I’ve been talking to some great people today and I thought it was about time I’d share something with you all.
There’s something I need you all to know about me, it’s not shocking news, but…
I’m Deaf. Yes, I am. I can speak perfectly, in my voice you’ll barely notice any difference from a hearing person, but I can’t hear you anymore. Therefor I need to adapt myself by reading lips, reading gestures and reading facial expressions. But it also means that other people have to adapt to me as well.
Compromising in communication
We have to meet in the middle, otherwise it’s not fair to anyone. It’s what I hear a lot from Deaf people: “I have to do all the work to follow a language that’s no longer accessible to me, and the hearing people don’t adapt to me”. Sadly this is more common than uncommon, and I’ll tell you why it’s so common: there are so many hearing people and less Deaf people. It’s ‘normal’ to WANT to fit in to the regular group, do what everyone else is doing. If that means I have to speak instead of sign, I will. And many other d/Deaf/HoH people will do the same.
I’m not saying that it’s our own fault that hearing people don’t adapt to us, but they usually don’t know that it takes a lot of energy to ‘act hearing’. I think it’s the hardest for people who have turned deaf all of a sudden or have had a lot of speech therapy and therefor sound ‘like every other hearing person’. Nobody notices that we struggle in communication, because WE can communicate perfectly. It’s just that the communication coming back to us is like a 10.000 piece puzzle we have to solve within seconds.
I’m not saying either that hearing people aren’t trying to compromise in communication, but a lot of the time I get said to “never mind” or “I’ll tell you later”. And that’s not compromising, that’s deciding for me what’s important enough to be told. I hope that Deaf people can tell hearing people what it is in communication they need, because that’s a concrete solution. I can’t tell you hearing people what all Deaf people need, because that’s different for everybody. But just let hearing people know what it is you need, and if you come across a decent person, they’ll listen and at least try.
I always have considered myself to be hearing, even when my hearing started to become less and less, I have always said “I’m hearing”. And people believed me, of course. Why would you think otherwise when you sound hearing, and act hearing?
Problem is: I am not a hearing person, not even close! I camouflage it well with nodding in crowded conversations, and reacting to what someone has said in the hopes that I answered correctly to whatever it is they were asking me. I can’t keep up, and then your identity crashes.
This was what I discussed briefly with a friend of mine: he used to tell everyone he was ‘hard of hearing’, and he could speak so much that he fooled everyone with how ‘bad’ his ears were. Eventually we both started to do the Signlanguage program and I saw an identity shift. All of a sudden he called himself Deaf, refused to wear his hearing aids and he only wanted to sign. I didn’t get it: what had changed so much that he decided to do this? Now I realize there’s sort of a spectrum that goes from 100% hearing to 100% Deaf. He always had tried so hard to fit in with hearing people, by talking, by reading lips, by pretending he understood everything that everyone said. Now it was time to explore the other side, the 100% Deaf side. And I think that moment is coming close for me as well.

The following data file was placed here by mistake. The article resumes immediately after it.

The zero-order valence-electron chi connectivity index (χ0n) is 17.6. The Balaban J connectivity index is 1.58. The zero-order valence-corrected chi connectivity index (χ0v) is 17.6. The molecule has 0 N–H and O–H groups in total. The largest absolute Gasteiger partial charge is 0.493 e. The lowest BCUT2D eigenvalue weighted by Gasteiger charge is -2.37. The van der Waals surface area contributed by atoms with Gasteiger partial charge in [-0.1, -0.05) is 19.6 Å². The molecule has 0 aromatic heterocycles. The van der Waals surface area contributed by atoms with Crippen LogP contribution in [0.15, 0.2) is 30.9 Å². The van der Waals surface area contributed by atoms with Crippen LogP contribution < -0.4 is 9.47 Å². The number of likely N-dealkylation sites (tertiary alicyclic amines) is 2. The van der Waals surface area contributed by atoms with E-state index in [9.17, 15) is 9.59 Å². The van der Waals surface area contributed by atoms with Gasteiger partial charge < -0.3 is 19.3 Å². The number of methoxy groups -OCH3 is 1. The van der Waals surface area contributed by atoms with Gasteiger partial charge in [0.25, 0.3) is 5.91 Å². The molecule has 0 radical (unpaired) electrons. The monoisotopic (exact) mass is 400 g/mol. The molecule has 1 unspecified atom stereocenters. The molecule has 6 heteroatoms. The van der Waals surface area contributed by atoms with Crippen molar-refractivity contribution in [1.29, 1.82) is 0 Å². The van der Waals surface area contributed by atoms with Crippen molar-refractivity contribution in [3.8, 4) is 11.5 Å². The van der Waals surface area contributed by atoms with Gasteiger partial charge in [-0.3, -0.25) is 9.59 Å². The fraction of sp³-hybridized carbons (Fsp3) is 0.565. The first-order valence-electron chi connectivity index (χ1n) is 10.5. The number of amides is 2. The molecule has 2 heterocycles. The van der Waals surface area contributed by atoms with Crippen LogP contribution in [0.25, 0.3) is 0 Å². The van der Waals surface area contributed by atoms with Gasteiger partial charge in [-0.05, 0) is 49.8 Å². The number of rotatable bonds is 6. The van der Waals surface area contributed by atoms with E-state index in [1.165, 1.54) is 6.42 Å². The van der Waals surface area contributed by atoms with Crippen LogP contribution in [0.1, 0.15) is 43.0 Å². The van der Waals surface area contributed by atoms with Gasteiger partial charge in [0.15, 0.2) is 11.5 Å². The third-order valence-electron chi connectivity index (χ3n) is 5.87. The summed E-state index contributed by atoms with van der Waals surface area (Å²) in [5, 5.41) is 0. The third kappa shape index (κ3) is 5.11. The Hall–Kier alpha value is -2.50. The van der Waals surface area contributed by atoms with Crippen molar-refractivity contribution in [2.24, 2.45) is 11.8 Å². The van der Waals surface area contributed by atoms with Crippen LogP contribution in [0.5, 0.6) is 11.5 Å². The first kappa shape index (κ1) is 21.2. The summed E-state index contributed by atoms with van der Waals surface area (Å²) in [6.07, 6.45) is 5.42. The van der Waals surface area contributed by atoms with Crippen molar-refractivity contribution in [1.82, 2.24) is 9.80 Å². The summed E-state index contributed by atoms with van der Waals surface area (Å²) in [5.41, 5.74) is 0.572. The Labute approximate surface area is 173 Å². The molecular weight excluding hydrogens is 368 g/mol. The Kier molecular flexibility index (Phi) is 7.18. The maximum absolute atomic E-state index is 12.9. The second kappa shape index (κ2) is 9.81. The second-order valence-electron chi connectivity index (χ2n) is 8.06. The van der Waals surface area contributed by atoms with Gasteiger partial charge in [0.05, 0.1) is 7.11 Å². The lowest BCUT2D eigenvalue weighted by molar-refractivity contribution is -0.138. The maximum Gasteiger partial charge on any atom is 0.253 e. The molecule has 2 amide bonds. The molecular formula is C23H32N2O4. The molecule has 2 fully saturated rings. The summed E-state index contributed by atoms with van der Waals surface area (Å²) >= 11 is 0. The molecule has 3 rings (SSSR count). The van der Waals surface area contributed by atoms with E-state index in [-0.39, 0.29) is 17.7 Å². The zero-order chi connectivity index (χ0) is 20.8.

100% Hearing – 100% Deaf
I tend to be somewhere in between. I often say I’m ‘just’ hard of hearing, but when I say that, it’s:
1: Not completely true, because I’m deaf;
2: Harder for people to understand, because they never know how much you can and can’t hear. And since many deaf/hard of hearing people are experts on reading people’s gestures and expessions, it’s hard to guess when something isn’t being understood.
When I studied to become a Signlanguage Interpreter I always said “I’m hearing” – that was my 100% Hearing side. I felt alone and like a liar, because I had to work so much harder than anyone else in that group to even come close to a good interpretation of something that was said – simply because I didn’t hear it well enough.
Now I study to become a nurse, and on day 1 (2 years ago) I said to my classmates: I’m Sam, want to become a nurse, and there are some things you need to know: 1 – I have Tourettes, 2 – I am hard of hearing and 3 – don’t treat me any differently, I will tell you when I haven’t heard you.
Transition to calling myself Deaf
Right now I sometimes refuse to speak in front of other people (for example in stores, when I’m outside walking around town), and some days I don’t want to wear my hearing aids or speak at all. I only want to sign and unfortunately that’s not always possible with friends and family. I wish I could say that I’m Deaf and proud of it, but right now I just feel deaf. Impaired in communication and cut off from the world sometimes. That’s why I’m experimenting with trying to say that I’m Deaf – I sign, and you’ll have to deal with that.
It feels good to just use signlanguage, because it makes it clear: I can’t hear you, and you have to adapt to me as well. As for what I’m going to decide, I’m not sure yet.. I prefer to sign, but if people speak to me, I will give in most of the time. I’m experimenting with not doing that.
I’ll keep you updated on how my journey goes. Where it leads me.